BLM plans to roundup Bundy’s trespass cattle beginning March 27

Public lands managed by the Bureau of Land Management (BLM) in Clark County, Nevada, within the Gold Butte, Mormon Mesa, Bunkerville Flats Areas will see temporary closures to the public beginning tomorrow, March 27, in order to round up the cattle of Cliven Bundy, a rancher who has been trespass grazing in the scenic desert area since 1993 when he stopped paying his grazing fees to use the Bunkerville Grazing Allotment. The BLM had modified some of the terms of the grazing permit to protect the desert tortoise. Bundy didn’t like the modifications and refused to pay the required grazing fee, but kept his cattle on the range anyway and did not obey the terms to protect the tortoise. Bundy rejected further government orders and even the orders of the federal district court and the 9th Circuit U.S. Court of Appeals. For example, in 1998 the Nevada federal district court issued an order permanently enjoining Bundy from grazing cattle on the allotment. It ordered him to remove all trespass cattle and set a penalty of $200 per day per animal remaining on the federal range. Obviously by today, he owes a huge sum of money on his years of violations of the court order. According to the BLM, “In 1999, the Ninth Circuit Court of Appeals upheld the District Court’s permanent injunction. When Mr. Bundy failed to remove his livestock as directed by the District Court, the United States filed a motion to enforce the permanent injunction and the District Court ordered Mr. Bundy to pay $1,377 as willful repeated trespass damages and adjusted fines to be consistent with regulatory rates of $45.90 per day for each day Mr. Bundy’s cattle remained on the allotment based on a herd size of 51 cows BLM had documented as still remaining on the federal range.” Now Bundy apparently has as many as 600 cattle scattered over a wide area and the operation might take seven weeks. In all, the total acreage of the area where there will be temporary closures is over 580,000 acres. The government even has a roundup update site and a map of closed areas for the public at http://tinyurl.com/leokzah The local (Clark County, Nevada) sheriff and state officials are not backing Bundy. The Nevada Cattleman’s Association might get involved according to the Las Vegas Review Journal...more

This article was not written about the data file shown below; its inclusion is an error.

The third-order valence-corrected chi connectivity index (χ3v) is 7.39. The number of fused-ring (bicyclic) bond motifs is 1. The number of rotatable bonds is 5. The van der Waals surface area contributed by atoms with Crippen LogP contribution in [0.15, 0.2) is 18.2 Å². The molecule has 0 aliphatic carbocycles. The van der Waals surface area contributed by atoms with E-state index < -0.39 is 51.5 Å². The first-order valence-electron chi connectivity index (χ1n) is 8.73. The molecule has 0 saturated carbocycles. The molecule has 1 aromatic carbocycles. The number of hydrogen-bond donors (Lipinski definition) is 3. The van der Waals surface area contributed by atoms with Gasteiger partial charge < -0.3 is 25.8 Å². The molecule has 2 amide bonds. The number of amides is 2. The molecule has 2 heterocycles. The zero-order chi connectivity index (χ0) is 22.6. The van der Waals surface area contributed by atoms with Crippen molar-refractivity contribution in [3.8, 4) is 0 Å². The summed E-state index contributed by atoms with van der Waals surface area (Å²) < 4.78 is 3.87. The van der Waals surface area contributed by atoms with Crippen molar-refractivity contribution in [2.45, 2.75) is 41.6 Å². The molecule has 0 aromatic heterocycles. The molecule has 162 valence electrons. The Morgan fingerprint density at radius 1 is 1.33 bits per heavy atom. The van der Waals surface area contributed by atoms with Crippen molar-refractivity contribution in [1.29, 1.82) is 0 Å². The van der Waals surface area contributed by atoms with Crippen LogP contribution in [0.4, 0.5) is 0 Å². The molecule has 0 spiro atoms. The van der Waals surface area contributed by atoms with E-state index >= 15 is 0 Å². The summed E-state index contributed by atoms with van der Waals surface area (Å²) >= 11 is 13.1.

Idaho Rancher Kills Wolf Said to Have Killed Colt